Price transparency is especially important regarding high-demand, lower-cost services, since those are most commonly delivered. But, cost data isn’t the only important piece of information for patients. Ideally, health systems will eventually include publicly reported relevant data and patient safety scores. With true price transparency, patients can easily identify high-value services where cost and quality intersect perfectly. 

How patients engage with their technology will also drive market changes. Providers and insurers are struggling to provide patients access to real-time information via smartphones, computers, or any other internet-connected hardware. This achievement — accessible data from anywhere — would be a true milestone in transparent healthcare. 

How Transparency Will Affect Providers 

In conjunction with legislative changes and patient demand for visibility, hospitals must create a strategy for price transparency keeping in mind the following: 

  • Today’s consumers expect pricing information online in a real-time platform accessible from anywhere. 
  • Providing out-of-pocket cost estimates is nonnegotiable — offered either while the patient is at the office or digitally. 
  • Identifying and targeting high-volume services to track and offer transparency is a sector of healthcare with a guaranteed impact. 
  • Providers must also have policies and procedures designed to enhance and enable training. Educating staff on cost changes, what is included in the estimate, incoming medical bills, and overall financial responsibility is key to helping a patient understand what they will actually pay. 

As it stands now, some price transparency initiatives are already in place. More than half the states have enacted laws to address surprise medical bills, some which are already regarded as successful. In New York, for example, in the event of a surprise medical bill, both providers and payers submit an amount and a third-party arbitrator determines which payment offer is just. After implementing this law, the number of surprise medical bill complaints in New York dropped significantly, indicating a favorable outcome.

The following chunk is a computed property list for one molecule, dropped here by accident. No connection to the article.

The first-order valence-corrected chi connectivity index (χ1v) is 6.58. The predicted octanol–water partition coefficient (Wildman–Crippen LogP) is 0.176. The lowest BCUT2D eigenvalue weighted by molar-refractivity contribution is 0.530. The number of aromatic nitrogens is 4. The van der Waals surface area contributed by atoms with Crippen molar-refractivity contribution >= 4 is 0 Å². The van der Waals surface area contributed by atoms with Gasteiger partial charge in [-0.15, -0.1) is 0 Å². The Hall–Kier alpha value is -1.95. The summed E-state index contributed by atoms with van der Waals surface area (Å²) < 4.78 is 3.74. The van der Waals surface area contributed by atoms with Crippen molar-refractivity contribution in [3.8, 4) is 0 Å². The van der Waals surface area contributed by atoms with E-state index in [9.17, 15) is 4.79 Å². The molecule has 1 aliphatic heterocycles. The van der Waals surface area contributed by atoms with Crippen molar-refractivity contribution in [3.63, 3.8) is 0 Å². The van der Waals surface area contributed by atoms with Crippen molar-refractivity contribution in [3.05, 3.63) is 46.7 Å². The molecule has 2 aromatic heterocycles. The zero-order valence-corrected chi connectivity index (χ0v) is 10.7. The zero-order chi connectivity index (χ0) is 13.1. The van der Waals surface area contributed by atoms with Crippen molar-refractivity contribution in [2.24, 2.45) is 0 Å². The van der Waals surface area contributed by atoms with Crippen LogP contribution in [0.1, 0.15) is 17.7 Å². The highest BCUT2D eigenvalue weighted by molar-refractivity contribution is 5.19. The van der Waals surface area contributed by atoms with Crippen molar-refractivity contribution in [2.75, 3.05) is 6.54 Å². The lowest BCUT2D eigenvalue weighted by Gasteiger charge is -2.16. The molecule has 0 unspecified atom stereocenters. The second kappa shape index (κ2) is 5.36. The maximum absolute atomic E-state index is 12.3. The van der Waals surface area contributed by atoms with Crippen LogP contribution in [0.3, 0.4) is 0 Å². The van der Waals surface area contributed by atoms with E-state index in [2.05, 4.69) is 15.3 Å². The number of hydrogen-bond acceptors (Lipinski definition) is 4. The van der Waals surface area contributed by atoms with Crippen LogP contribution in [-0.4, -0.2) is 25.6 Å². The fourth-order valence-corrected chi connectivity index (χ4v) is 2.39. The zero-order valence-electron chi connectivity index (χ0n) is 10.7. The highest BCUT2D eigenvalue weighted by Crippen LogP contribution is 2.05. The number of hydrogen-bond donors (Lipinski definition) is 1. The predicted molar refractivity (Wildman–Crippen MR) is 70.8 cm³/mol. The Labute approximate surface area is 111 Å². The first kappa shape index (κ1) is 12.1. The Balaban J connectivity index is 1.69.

The benefits of price transparency stretch beyond the provider-patient relationships. Self-insured employers are improving relationships with healthcare providers using price transparency as leverage. Similar to consumers, employers’ lack of success providing healthcare at the best cost can be attributed to their blindness surrounding healthcare prices. Due to gag clauses, or simply an outright refusal to share negotiated prices, employers are often deprived of key price information. 

Finally, more bundled pricing strategies may arise as a result of price transparency. As to not overwhelm a patient with the cost of minor procedures and care, it may benefit providers and hospitals to approach service from a bundled offering perspective. A total joint replacement, for example, can consist of pre-operative care and planning, surgery, post-operative care, and other services like physical therapy. Providing the total cost of care is generally easier for the provider and more digestible for the patient. 

There are a variety of approaches to satisfy price transparency, cost containment, and quality healthcare — all at the same time. Guided by legislative and regulatory action, hospitals and providers are working to merge the appropriate technology, access, and information. Controlling and monitoring the innovations surrounding price transparency could also guide potential models for the future of healthcare.